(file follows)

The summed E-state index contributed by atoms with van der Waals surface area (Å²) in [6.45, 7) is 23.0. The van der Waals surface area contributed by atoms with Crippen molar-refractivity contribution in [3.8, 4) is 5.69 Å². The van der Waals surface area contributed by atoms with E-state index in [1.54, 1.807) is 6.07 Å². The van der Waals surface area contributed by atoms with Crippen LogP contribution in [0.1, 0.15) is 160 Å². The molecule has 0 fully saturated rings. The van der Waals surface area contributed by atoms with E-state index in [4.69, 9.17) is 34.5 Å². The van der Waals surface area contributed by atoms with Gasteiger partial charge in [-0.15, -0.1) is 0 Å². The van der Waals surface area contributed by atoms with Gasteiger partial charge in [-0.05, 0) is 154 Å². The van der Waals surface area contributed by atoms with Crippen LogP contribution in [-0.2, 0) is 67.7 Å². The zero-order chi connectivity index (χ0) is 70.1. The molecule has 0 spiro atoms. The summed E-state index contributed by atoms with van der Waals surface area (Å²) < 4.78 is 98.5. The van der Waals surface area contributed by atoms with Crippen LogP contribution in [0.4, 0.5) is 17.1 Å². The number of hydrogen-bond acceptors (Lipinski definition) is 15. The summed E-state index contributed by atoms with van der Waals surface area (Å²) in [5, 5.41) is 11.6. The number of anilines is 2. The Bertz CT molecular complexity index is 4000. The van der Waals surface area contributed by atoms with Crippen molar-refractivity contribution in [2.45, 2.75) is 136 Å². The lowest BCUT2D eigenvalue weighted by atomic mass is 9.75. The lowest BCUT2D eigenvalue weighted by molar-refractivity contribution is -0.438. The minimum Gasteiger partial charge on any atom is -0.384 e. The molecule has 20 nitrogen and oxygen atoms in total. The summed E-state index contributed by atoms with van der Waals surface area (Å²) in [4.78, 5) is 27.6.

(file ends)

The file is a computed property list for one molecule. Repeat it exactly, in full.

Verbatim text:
The summed E-state index contributed by atoms with van der Waals surface area (Å²) in [6.45, 7) is 23.0. The van der Waals surface area contributed by atoms with Crippen molar-refractivity contribution in [3.8, 4) is 5.69 Å². The van der Waals surface area contributed by atoms with E-state index in [1.54, 1.807) is 6.07 Å². The van der Waals surface area contributed by atoms with Crippen LogP contribution in [0.1, 0.15) is 160 Å². The molecule has 0 fully saturated rings. The van der Waals surface area contributed by atoms with E-state index in [4.69, 9.17) is 34.5 Å². The van der Waals surface area contributed by atoms with Gasteiger partial charge in [-0.15, -0.1) is 0 Å². The van der Waals surface area contributed by atoms with Gasteiger partial charge in [-0.05, 0) is 154 Å². The van der Waals surface area contributed by atoms with Crippen LogP contribution in [-0.2, 0) is 67.7 Å². The zero-order chi connectivity index (χ0) is 70.1. The molecule has 0 spiro atoms. The summed E-state index contributed by atoms with van der Waals surface area (Å²) < 4.78 is 98.5. The van der Waals surface area contributed by atoms with Crippen LogP contribution in [0.4, 0.5) is 17.1 Å². The number of hydrogen-bond acceptors (Lipinski definition) is 15. The summed E-state index contributed by atoms with van der Waals surface area (Å²) in [5, 5.41) is 11.6. The number of anilines is 2. The Bertz CT molecular complexity index is 4000. The van der Waals surface area contributed by atoms with Crippen molar-refractivity contribution in [2.45, 2.75) is 136 Å². The lowest BCUT2D eigenvalue weighted by atomic mass is 9.75. The lowest BCUT2D eigenvalue weighted by molar-refractivity contribution is -0.438. The minimum Gasteiger partial charge on any atom is -0.384 e. The molecule has 20 nitrogen and oxygen atoms in total. The summed E-state index contributed by atoms with van der Waals surface area (Å²) in [4.78, 5) is 27.6.